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28May

Marya RosalesToday’s newspaper headlines highlight the NICE guidelines that make “recommendations on the provision of effective multi-component lifestyle weight management services for adults who are overweight or obese (aged 18 and over)”.  The major health problems often cited as a consequence of obesity are a higher risk of developing heart disease, cancer and type 2 diabetes; cutting just 3% of body fat, as recommended by NICE, can help lower the risks significantly. 

Obesity is now often termed a chronic condition, and as we know with the other chronic conditions that we specifically cover on talkhealth, chronic means there is generally NO magic cure or wand…. What it means is learning how to manage your condition on a day to day basis and hopefully with careful monitoring and lifestyle changes, the condition can be kept under control.  For many of our members it is these changes that mean a disease/condition is no longer controlling or defining their life.

NICE are recommending that the state help pay for people to attend weight loss programmes such as Weight Watchers and Slimming World.  However can the state afford to pay such programmes – and should our taxes be used for this?   The arguments for are the amount of potential cost savings this will bring, but is it a reality that they would pay or be able to pay?  Likewise for many just losing 3% or even 5% of bodyweight wouldn’t bring about the health advantages or the savings that are purported to be saved.

Weight is always an intense topic of discussion and opinion, it is no surprise that the name Marya Rosales is one of the highest searched terms on talkhealth.  This is the lady who falsely admitted to killing her young nephew by rolling on him, when in fact it was her sister who had beaten him.  Marya felt due to her own weight issues that her own life was over anyway – she was morbidly obese and had to be cut out of her house. Since this time she has now lost an incredible four-fifths of her body weight and claimed her life back… It would now be flippant to say that losing such a small percent in this case would have made any difference.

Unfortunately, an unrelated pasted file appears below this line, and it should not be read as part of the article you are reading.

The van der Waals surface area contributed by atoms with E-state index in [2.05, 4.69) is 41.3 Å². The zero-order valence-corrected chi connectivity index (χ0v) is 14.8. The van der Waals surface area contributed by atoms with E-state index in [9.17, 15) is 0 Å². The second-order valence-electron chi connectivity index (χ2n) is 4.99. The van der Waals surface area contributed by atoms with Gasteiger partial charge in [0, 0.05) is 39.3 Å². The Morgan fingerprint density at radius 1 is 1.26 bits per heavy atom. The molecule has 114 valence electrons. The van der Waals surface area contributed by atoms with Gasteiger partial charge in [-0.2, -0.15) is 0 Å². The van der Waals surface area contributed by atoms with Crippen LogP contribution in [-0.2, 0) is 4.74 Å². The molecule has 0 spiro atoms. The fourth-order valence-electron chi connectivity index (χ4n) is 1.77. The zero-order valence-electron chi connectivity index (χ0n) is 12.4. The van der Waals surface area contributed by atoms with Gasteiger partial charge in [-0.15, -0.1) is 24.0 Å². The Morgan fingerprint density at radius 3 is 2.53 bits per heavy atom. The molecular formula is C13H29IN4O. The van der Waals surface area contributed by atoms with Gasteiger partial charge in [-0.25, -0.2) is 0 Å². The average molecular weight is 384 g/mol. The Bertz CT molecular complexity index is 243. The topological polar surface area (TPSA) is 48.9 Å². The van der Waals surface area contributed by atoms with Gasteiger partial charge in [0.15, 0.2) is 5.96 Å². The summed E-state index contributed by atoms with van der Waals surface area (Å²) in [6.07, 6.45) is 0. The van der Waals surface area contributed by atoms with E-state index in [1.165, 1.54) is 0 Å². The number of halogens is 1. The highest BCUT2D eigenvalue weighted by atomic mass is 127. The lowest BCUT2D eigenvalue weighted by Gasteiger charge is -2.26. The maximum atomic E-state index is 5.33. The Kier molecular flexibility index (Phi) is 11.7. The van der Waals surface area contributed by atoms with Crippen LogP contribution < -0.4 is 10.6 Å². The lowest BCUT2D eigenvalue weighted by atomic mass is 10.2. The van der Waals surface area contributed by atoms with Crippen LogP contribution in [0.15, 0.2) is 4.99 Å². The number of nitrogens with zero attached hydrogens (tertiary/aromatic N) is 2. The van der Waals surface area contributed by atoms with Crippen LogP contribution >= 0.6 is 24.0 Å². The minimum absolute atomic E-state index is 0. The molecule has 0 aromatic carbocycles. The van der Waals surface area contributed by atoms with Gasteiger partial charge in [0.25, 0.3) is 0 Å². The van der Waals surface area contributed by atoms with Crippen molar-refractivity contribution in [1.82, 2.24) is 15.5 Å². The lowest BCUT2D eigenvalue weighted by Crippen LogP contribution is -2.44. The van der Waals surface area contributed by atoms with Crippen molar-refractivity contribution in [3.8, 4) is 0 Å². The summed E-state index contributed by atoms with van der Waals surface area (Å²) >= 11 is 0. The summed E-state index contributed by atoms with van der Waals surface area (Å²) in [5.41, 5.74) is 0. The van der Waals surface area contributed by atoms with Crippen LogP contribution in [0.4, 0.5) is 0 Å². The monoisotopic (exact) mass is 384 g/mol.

We have a huge amount of information and support on talkhealth on weight – from our talkweight hub, to our NHS Choices Online Clinic on Weight with leading experts and charities, through to our page on the different types of diets that are available.

We’d be interested to hear your thoughts and views on the new NICE guidelines here…

  

3 Responses to Genuine and practical help for people with weight issues?…

  1. Kelan

    The debate on whether the government should help with weight loss programs is very interesting. Without a doubt something does have to be done because the problem of obesity continues to rise. This is despite having more information available to us than any other time and despite all sorts of medical advances.

  2. Kirsty

    Having spent the weekend in Copenhagen – where there are more bicycles than people and 50% of people cycle to work every day (even when it’s below freezing in Winter) – I think there is a lot to be said for investing in initiatives such as cycle lanes (the Danes have dedicated cycle pavements with their own traffic light filters on most roads). I think there should be an emphasis on incorporating exercise into our daily lives by encouraging cycling and making it as safe as possible as this is the most likely way that the weight will stay off as we don’t need to set aside time and it can become part of a routine, and reduce pollution at the same time!

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